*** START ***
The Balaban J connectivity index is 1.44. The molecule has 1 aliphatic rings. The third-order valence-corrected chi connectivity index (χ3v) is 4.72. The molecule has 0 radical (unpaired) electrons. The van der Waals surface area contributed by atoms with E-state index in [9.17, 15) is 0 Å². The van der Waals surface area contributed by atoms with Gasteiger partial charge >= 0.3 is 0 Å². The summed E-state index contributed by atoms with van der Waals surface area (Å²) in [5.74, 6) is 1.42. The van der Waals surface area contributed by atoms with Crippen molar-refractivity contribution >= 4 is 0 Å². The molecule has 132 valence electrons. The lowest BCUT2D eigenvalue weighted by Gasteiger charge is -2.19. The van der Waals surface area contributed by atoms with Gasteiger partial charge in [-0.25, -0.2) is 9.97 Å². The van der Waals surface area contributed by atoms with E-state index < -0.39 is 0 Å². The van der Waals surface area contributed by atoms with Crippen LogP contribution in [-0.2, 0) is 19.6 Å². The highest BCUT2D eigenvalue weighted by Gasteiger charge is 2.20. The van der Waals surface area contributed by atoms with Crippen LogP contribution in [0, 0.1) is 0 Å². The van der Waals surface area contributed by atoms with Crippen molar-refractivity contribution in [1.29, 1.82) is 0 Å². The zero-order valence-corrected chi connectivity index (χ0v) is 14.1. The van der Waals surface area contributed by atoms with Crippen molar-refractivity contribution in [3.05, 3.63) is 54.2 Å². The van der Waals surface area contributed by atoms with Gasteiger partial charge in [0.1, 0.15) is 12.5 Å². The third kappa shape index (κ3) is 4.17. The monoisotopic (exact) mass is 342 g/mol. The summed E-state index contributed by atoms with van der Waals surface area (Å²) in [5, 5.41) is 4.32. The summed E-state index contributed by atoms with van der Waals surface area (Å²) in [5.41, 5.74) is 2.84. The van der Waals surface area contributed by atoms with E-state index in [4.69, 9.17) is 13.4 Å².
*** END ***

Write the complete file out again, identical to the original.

The Balaban J connectivity index is 1.44. The molecule has 1 aliphatic rings. The third-order valence-corrected chi connectivity index (χ3v) is 4.72. The molecule has 0 radical (unpaired) electrons. The van der Waals surface area contributed by atoms with E-state index in [9.17, 15) is 0 Å². The van der Waals surface area contributed by atoms with Gasteiger partial charge >= 0.3 is 0 Å². The summed E-state index contributed by atoms with van der Waals surface area (Å²) in [5.74, 6) is 1.42. The van der Waals surface area contributed by atoms with Crippen molar-refractivity contribution >= 4 is 0 Å². The molecule has 132 valence electrons. The lowest BCUT2D eigenvalue weighted by Gasteiger charge is -2.19. The van der Waals surface area contributed by atoms with Gasteiger partial charge in [-0.25, -0.2) is 9.97 Å². The van der Waals surface area contributed by atoms with E-state index < -0.39 is 0 Å². The van der Waals surface area contributed by atoms with Crippen LogP contribution in [-0.2, 0) is 19.6 Å². The highest BCUT2D eigenvalue weighted by Gasteiger charge is 2.20. The van der Waals surface area contributed by atoms with Crippen LogP contribution in [0, 0.1) is 0 Å². The van der Waals surface area contributed by atoms with Crippen molar-refractivity contribution in [1.29, 1.82) is 0 Å². The zero-order valence-corrected chi connectivity index (χ0v) is 14.1. The van der Waals surface area contributed by atoms with Crippen molar-refractivity contribution in [3.05, 3.63) is 54.2 Å². The van der Waals surface area contributed by atoms with Gasteiger partial charge in [0.1, 0.15) is 12.5 Å². The third kappa shape index (κ3) is 4.17. The monoisotopic (exact) mass is 342 g/mol. The summed E-state index contributed by atoms with van der Waals surface area (Å²) in [5, 5.41) is 4.32. The summed E-state index contributed by atoms with van der Waals surface area (Å²) in [5.41, 5.74) is 2.84. The van der Waals surface area contributed by atoms with E-state index in [4.69, 9.17) is 13.4 Å².